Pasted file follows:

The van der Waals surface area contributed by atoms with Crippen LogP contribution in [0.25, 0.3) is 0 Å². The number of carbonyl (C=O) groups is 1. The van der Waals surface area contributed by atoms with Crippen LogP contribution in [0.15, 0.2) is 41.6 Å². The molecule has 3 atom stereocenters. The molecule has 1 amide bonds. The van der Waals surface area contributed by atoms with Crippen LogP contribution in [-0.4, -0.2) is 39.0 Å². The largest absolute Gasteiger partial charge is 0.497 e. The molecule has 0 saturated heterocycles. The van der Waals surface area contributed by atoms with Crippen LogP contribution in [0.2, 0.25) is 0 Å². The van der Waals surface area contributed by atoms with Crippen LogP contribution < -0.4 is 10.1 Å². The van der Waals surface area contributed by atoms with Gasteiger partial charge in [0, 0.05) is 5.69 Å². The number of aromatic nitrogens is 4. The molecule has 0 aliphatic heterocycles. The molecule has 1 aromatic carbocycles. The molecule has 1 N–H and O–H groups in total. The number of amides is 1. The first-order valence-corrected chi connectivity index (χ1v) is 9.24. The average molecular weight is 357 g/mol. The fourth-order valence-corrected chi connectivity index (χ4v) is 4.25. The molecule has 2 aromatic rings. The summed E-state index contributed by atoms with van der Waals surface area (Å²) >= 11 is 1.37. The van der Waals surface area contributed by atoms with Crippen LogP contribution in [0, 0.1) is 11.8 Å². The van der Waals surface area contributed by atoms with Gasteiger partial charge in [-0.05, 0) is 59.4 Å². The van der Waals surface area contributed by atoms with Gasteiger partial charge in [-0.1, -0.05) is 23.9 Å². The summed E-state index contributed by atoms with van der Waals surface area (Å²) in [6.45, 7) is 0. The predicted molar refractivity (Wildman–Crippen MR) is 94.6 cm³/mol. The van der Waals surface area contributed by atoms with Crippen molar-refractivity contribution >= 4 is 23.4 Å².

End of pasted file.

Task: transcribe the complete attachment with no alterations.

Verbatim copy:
The van der Waals surface area contributed by atoms with Crippen LogP contribution in [0.25, 0.3) is 0 Å². The number of carbonyl (C=O) groups is 1. The van der Waals surface area contributed by atoms with Crippen LogP contribution in [0.15, 0.2) is 41.6 Å². The molecule has 3 atom stereocenters. The molecule has 1 amide bonds. The van der Waals surface area contributed by atoms with Crippen LogP contribution in [-0.4, -0.2) is 39.0 Å². The largest absolute Gasteiger partial charge is 0.497 e. The molecule has 0 saturated heterocycles. The van der Waals surface area contributed by atoms with Crippen LogP contribution in [0.2, 0.25) is 0 Å². The van der Waals surface area contributed by atoms with Crippen LogP contribution < -0.4 is 10.1 Å². The van der Waals surface area contributed by atoms with Gasteiger partial charge in [0, 0.05) is 5.69 Å². The number of aromatic nitrogens is 4. The molecule has 0 aliphatic heterocycles. The molecule has 1 aromatic carbocycles. The molecule has 1 N–H and O–H groups in total. The number of amides is 1. The first-order valence-corrected chi connectivity index (χ1v) is 9.24. The average molecular weight is 357 g/mol. The fourth-order valence-corrected chi connectivity index (χ4v) is 4.25. The molecule has 2 aromatic rings. The summed E-state index contributed by atoms with van der Waals surface area (Å²) >= 11 is 1.37. The van der Waals surface area contributed by atoms with Crippen LogP contribution in [0, 0.1) is 11.8 Å². The van der Waals surface area contributed by atoms with Gasteiger partial charge in [-0.05, 0) is 59.4 Å². The van der Waals surface area contributed by atoms with Gasteiger partial charge in [-0.1, -0.05) is 23.9 Å². The summed E-state index contributed by atoms with van der Waals surface area (Å²) in [6.45, 7) is 0. The predicted molar refractivity (Wildman–Crippen MR) is 94.6 cm³/mol. The van der Waals surface area contributed by atoms with Crippen molar-refractivity contribution >= 4 is 23.4 Å².